Preserving the Piece: Conserving the Olympic Sculpture Park

In light of the re-painting of Alexander Calder’s The Eagle I wondered what it took to keep the art housed at the Olympic Sculpture Park looking like new. I spoke with Liz Brown, one of the museum’s conservators. She gave me some great insight into what it takes to keep the sculptures in the park looking pristine.

Many people may not realize that the work of a conservator is a fine balance of science, art history, and hand skills. The conservators at the museum go through extensive training and education in order to properly strike that balance. Liz Brown explained that, “training in conservation continues during graduate school with summer internships and afterwards, with post- graduation fellowships.”  She goes on to mention that courses in chemistry, art history and studio art are also required for entry into graduate school. The care that goes into the conservation of the sculpture park is careful, immense and important as demonstrated by the repainting of The Eagle by Alexander Calder.

About every four years, you might notice that The Eagle turns a salmon color instead of the Calder Red for which it is famous. Why is this? Due to its proximity to Puget Sound, the mixture of sea air and sun tend to rough this sculpture up. The paint that is used is not as durable as newer, more technologically advanced types of paint capable of withstanding the elements.

You might be wondering why the museum doesn’t use a more durable paint. In order to preserve Calder’s original vision for the sculpture, SAM conservation, in consultation with the Calder Foundation, decided to use the original paint that was chosen by Calder in 1971. The mission of the SAM conservators, according to Brown, is “to preserve the artworks as closely to the artist’s intent as possible in order for the current as well as the future generations to enjoy.”  The original paint will be used for the foreseeable future until a more durable paint that retains the integrity of the original red is created.

The re-painting of any large sculpture is a huge undertaking and The Eagle is no exception. When asked about the process Liz Brown said, “Years of research go into understanding the nature of the piece and selecting the correct course of action before treatment is started. Once this particular course of action is determined [it] should take this team about two weeks.”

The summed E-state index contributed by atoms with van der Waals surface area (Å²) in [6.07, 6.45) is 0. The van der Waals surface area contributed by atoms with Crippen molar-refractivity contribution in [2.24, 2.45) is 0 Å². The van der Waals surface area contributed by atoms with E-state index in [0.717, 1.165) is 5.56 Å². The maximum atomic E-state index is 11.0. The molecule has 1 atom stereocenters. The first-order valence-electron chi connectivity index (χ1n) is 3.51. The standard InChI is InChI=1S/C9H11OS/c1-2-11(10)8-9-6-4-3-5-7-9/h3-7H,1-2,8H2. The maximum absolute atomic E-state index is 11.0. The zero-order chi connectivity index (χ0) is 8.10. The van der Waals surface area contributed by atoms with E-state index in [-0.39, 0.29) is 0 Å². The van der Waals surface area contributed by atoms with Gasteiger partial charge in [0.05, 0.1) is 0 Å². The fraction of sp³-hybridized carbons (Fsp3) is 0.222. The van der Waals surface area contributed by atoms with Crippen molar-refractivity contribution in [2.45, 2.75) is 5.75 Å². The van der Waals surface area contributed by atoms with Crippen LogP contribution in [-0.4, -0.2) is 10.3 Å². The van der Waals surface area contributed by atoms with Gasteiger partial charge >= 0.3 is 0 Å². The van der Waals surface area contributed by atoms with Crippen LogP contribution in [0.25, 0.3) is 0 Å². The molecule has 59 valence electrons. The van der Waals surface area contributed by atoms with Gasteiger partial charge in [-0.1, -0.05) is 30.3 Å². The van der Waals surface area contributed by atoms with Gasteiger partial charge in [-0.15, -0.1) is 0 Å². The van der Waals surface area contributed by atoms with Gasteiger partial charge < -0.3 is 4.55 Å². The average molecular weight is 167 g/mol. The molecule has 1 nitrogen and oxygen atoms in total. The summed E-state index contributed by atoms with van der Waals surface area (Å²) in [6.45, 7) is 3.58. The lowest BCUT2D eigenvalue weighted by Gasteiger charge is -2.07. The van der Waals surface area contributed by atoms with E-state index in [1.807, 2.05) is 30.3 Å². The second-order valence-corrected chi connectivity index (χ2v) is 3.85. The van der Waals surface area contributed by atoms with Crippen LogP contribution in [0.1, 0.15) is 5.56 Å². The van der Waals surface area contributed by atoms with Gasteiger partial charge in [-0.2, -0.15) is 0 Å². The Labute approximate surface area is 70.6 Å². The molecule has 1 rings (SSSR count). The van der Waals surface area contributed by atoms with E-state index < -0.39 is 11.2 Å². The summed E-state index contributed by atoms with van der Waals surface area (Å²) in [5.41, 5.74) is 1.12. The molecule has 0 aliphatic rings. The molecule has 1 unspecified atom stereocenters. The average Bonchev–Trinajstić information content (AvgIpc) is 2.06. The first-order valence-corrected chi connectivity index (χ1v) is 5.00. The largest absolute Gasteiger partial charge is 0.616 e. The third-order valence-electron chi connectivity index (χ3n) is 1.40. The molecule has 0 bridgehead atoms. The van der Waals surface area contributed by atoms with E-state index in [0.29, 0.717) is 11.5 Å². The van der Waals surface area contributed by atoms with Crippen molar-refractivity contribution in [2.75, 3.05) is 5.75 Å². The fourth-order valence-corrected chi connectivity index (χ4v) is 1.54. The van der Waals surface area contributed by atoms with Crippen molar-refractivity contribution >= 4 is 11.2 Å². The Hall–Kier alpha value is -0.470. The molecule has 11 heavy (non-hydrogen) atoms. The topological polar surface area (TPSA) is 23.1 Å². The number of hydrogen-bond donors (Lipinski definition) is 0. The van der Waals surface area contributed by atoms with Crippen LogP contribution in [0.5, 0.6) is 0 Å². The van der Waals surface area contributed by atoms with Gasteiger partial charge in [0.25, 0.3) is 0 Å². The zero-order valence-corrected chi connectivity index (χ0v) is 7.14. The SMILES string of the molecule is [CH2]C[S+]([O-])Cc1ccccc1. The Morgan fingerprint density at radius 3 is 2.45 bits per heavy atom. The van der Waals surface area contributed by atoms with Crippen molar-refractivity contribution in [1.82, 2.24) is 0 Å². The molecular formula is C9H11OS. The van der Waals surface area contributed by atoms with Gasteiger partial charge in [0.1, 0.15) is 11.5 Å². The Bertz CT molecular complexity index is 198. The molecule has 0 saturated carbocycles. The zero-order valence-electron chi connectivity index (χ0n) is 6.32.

Each piece in the museum’s permanent collection has a different order of care that goes into its preservation. An example would be Persephone Unbound by Beverly Pepper. This sculpture is made of bronze with delicate patina. If bird droppings, salt, or pollutants come in contact with the work they will cause the surface to degrade. If left too long, the piece will corrode. It is important to do spot treatments, regular cleaning and continual research to keep the structure sound, and in line with the artist’s intended vision for future generations to enjoy.

Many of the other sculptures require individual care and Liz and the other conservators invite you “to help [them] in the mission by being sensitive to the, although not immediately apparent, delicate nature of the artworks.”

While talking with Liz, I realized how difficult, ever-changing, and never-ending a conservator’s job is. If you are interested in seeing The Eagle repainted, make sure to visit the Olympic Sculpture Park this week!

– Lindsay Baldwin, Public Relations Intern

Roy McMakin’s “Love and Loss”. One of the permanent pieces in the Olympic Sculpture Park. photo by Ben Benschneider.